News | Forum | People | FAQ | Links | Search | Register | Log in
TyrUtils V0.11
TyrUtils v0.11 has been released:

*Support BSP2 format (qbsp requires the "-bsp2" command line option)
*qbsp: Fix animating texture bug when brushes are textured with alt-animations
* qbsp: Fix a crash in tjunc calculations
* qbsp: Exit with error if verticies exceed 65535 (BSP29 limit)
* qbsp: Add experimental "-forcegoodtree" command line option (thanks Rebb)
* vis: reduce "leaf recursion" error to a warning and continue processing

Download from the utils page as usual (Win32 / OSX / source).
First | Previous | Next | Last
Oh, Duh, Of Course :D 
You're right about teleporters, but it might not be that large of an issue since they are generally placed in bright places anyway. Slime I could take it or leave it if it were brighter than water or not, you're likely right that it's more commonly meant to be brighter than normal though.

maybe a good idea for something like this to have cvar scalers like r_waterbright 0.X, r_slimebright 0.X, and r_lavabright 0.X, and default those to sane values? 
If crisp shadows look bad on water, maybe lower-res lightmaps on water are an option?

I think the main goal is to just get darker water in dimly lit areas of the map - not to make super realistic looking water. 
Other Options 
-setting a low r_wateralpha
-using dark water textures
-use a darker .tga for the water texture, to avoid quake palette limitations 
If crisp shadows look bad on water, maybe lower-res lightmaps on water are an option?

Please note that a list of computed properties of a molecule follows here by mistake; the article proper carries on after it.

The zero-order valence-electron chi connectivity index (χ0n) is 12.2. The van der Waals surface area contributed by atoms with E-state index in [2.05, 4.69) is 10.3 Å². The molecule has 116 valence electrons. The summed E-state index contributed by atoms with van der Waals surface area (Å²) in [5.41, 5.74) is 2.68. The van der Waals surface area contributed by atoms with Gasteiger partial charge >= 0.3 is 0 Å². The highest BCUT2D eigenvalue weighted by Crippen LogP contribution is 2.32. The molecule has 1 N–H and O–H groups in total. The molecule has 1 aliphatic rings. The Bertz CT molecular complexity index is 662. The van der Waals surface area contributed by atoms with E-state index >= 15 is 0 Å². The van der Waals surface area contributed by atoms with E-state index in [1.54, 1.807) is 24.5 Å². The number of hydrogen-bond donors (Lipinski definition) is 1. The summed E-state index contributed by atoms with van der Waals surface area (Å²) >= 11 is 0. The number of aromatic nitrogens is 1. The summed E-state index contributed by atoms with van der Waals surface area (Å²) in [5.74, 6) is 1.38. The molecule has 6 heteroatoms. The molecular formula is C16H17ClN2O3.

I think the main goal is to just get darker water in dimly lit areas of the map - not to make super realistic looking water.

this is the kind of thing that would really need to be tweakable. there are many different effects someone might want to try for. Say your water is muddy, then a harder shadow makes sense. But it might be clean lake water, so a much softer (or no) shadow may be called for. thing is, none of that can be inferred from the texture name (*water) unless you get into fancy stuff like (*waterHazy vs *waterHard) or some such but it would be better to just have a .txt file with some values in it that is read by the compiler in that case. 
Both are completely irrelevant because we're talking about Quake water here.

I wouldn't say they're completely irrelevant. After all, they're photos of what water looks like in the real world and given that Quake is designed to render the real world with as much accuracy as possible (to the extent possible in 1996 and to whatever extent we judge now to be in keeping with its original fidelity/style), getting water that's as accurate as possible within those constraints should be worth attempting.

Obviously no one's suggesting we start pursuing a proper simulation of how light interacts with water, including refraction, reflection and so on, but a simple approximation of real water might be to say that clear and/or shallow water ignores shadows and instead lets them cast on whatever's below it, whereas murky and/or deep water allows shadows to be cast on its surface.

Ideally that might be done like the new texture lighting is done, with each texture being assigned a certain level of transparency. If it's flagged as, say, anything below 0.7, it doesn't allow shadowing on its surface, if it's above 0.7 it does. So you might might specify *water0 (used in the stream at the start of e1m1) as 0.5 transparency because you intend to use it for shallow, clear water, whereas you might want *04water1 from the start of e1m2 to be used for filthy, murky water and thus you assign it a transparency of 1.